Primetime 9 Month TV Campaign Against FGM in Mali

Primetime 9 Month TV Campaign Against FGM in Mali

By Ruth Harley with special thanks to Alice Roques,

The first National TV campaign against FGM began on Tuesday 1st June and will continue for six months in an attempt to end FGM for good and also remind citizens it is no longer accepted.

The TV campaign which will run until mid-February will have two main campaign angles:

  1. jingles that will be played just before the 6 o clock news (prime time) every evening.
  2. Round table debates inviting: religious leaders, medical professionals, and FGM survivors 

According to Alice Roques Project Manager at GMC, such a campaign would have previously been declined.

“It is through the work the GMC has achieved in Mali over the last three years… building on media connections, creating strong media content, and the excellent work of campaigners, that we have been able to unlock the relationship with State-owned TV stations and secure such a prime time.”

Alice Roques

Alice also shared: 

“FGM is a taboo topic in Mali, and the issue is sensitive“

Alice Roques

FGM in Mali is often misunderstood as citizens believe it is part of the Islam religion despite religious leaders sharing that this is not so. Therefore this is a conversation that needs communication and widespread understanding. The South West region has the highest rates in the county at 90% the least is in the North East at 1-50% but the rates are rising again. The campaign will be broadcast all over the country. 

Cross border FGM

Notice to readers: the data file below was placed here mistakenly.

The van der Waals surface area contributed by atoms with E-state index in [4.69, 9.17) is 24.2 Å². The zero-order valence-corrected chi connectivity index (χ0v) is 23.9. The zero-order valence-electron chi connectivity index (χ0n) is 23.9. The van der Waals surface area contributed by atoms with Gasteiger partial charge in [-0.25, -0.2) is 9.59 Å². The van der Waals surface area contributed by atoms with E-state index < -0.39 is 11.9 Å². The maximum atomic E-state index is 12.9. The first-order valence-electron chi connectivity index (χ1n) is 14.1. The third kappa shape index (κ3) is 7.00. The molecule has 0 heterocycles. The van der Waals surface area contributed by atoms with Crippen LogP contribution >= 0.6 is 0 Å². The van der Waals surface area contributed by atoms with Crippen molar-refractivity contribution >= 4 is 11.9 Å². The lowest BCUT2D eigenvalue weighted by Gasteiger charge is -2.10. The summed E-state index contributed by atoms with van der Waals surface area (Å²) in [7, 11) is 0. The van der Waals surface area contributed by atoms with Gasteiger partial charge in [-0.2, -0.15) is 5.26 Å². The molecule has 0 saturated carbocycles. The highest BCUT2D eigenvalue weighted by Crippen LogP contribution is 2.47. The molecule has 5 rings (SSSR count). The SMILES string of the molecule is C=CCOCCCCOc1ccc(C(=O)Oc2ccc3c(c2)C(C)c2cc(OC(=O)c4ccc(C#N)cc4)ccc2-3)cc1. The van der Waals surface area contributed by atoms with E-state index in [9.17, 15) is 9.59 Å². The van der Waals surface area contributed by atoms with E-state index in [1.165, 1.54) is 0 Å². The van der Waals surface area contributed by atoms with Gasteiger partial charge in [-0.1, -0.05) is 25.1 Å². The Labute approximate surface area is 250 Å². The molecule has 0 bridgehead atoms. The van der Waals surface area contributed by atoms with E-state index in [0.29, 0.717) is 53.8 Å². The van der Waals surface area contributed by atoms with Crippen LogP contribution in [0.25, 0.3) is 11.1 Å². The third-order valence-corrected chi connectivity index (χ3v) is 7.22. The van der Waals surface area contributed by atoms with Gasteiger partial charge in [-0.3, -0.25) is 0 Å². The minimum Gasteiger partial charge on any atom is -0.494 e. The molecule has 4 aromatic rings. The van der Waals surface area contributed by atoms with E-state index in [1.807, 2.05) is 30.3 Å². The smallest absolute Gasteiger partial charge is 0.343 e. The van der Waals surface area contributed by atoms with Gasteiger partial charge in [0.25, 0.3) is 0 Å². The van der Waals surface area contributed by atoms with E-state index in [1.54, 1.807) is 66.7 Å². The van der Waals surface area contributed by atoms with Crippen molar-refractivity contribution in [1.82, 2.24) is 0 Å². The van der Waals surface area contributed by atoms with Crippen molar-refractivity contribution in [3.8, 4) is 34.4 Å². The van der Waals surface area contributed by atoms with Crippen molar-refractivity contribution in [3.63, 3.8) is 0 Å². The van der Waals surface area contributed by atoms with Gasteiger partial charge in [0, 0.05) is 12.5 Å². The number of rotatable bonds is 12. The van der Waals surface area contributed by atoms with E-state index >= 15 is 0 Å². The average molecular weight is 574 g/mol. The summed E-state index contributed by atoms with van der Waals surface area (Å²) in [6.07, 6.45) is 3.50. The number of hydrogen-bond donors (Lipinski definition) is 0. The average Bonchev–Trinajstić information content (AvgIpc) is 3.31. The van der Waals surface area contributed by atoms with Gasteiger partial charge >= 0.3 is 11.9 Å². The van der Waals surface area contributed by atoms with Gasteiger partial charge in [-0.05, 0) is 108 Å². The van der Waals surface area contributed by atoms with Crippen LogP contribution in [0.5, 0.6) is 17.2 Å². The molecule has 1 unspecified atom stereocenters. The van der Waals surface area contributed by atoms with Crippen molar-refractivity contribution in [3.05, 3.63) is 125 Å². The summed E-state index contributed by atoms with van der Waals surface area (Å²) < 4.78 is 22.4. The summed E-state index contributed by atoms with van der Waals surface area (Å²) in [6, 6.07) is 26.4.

Mali also doesn’t yet have a law that to say that FGM is illegal and therefore bordering West African countries that border Mali, travel from these countries, across the borders to perform FGM on girls. 

Refugees: 

Mali also has many refugees. FGM is also happening within these camps, with little sanitation it is a huge risk to girls. 

TV channels involved in the campaign: ORTM, Renouveau, Liberté

Q & A with Lountandy Keita

Lountandy’s jingle: https://drive.google.com/file/d/1EuHJ2cCbKqKWc1D4nYXywAQH4NNQvXHs/view?usp=sharing

Why do you think it’s important that young people take control of the media landscape, or at least get involved with the media to express themselves?

It’s important because national TV is watched/followed especially in rural areas.

You only have a few minutes each night, what are the main messages that you want to put across to the nation of Mali?

Lountandy’s jingle is about how FGM is embedded into wider social structures aiming at controlling women’s bodies and opportunities. She says: This message was chosen to reveal the context FGM operates in and the challenges faced.

What has it been like being seen every evening on TV? Do people recognise you now?

Being on ORTM makes us feel like the whole population is listening to us, and especially the country’s authorities. I think this will have a positive impact because if older people hear/see this message on national TV they can realise why FGM must end.

What do you feel is the most misunderstood about FGM in Mali?

That it prevents girls from having sex before marriage.

Souleymane’s jingle: https://drive.google.com/file/d/1HhHdMCN-iXNQldDTt3Z89iyL4krJaFyU/view?usp=sharing